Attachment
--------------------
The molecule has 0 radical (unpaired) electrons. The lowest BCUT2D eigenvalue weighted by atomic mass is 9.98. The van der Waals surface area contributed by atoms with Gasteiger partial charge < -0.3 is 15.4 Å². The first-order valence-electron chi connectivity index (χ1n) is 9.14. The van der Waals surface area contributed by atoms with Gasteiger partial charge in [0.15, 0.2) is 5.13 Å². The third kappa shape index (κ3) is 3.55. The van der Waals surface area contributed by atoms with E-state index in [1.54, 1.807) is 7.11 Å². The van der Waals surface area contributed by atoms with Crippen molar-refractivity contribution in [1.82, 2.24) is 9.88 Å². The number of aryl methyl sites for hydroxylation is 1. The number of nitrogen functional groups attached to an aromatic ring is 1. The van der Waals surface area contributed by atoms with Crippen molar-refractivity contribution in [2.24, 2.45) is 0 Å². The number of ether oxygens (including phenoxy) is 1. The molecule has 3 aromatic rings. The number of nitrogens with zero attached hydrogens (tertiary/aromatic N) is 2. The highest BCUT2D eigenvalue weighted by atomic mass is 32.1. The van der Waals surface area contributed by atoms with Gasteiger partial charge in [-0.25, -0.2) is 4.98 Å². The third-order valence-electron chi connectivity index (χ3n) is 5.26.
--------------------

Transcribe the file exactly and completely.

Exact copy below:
The molecule has 0 radical (unpaired) electrons. The lowest BCUT2D eigenvalue weighted by atomic mass is 9.98. The van der Waals surface area contributed by atoms with Gasteiger partial charge < -0.3 is 15.4 Å². The first-order valence-electron chi connectivity index (χ1n) is 9.14. The van der Waals surface area contributed by atoms with Gasteiger partial charge in [0.15, 0.2) is 5.13 Å². The third kappa shape index (κ3) is 3.55. The van der Waals surface area contributed by atoms with E-state index in [1.54, 1.807) is 7.11 Å². The van der Waals surface area contributed by atoms with Crippen molar-refractivity contribution in [1.82, 2.24) is 9.88 Å². The number of aryl methyl sites for hydroxylation is 1. The number of nitrogen functional groups attached to an aromatic ring is 1. The van der Waals surface area contributed by atoms with Crippen molar-refractivity contribution in [2.24, 2.45) is 0 Å². The number of ether oxygens (including phenoxy) is 1. The molecule has 3 aromatic rings. The number of nitrogens with zero attached hydrogens (tertiary/aromatic N) is 2. The highest BCUT2D eigenvalue weighted by atomic mass is 32.1. The van der Waals surface area contributed by atoms with Gasteiger partial charge in [-0.25, -0.2) is 4.98 Å². The third-order valence-electron chi connectivity index (χ3n) is 5.26.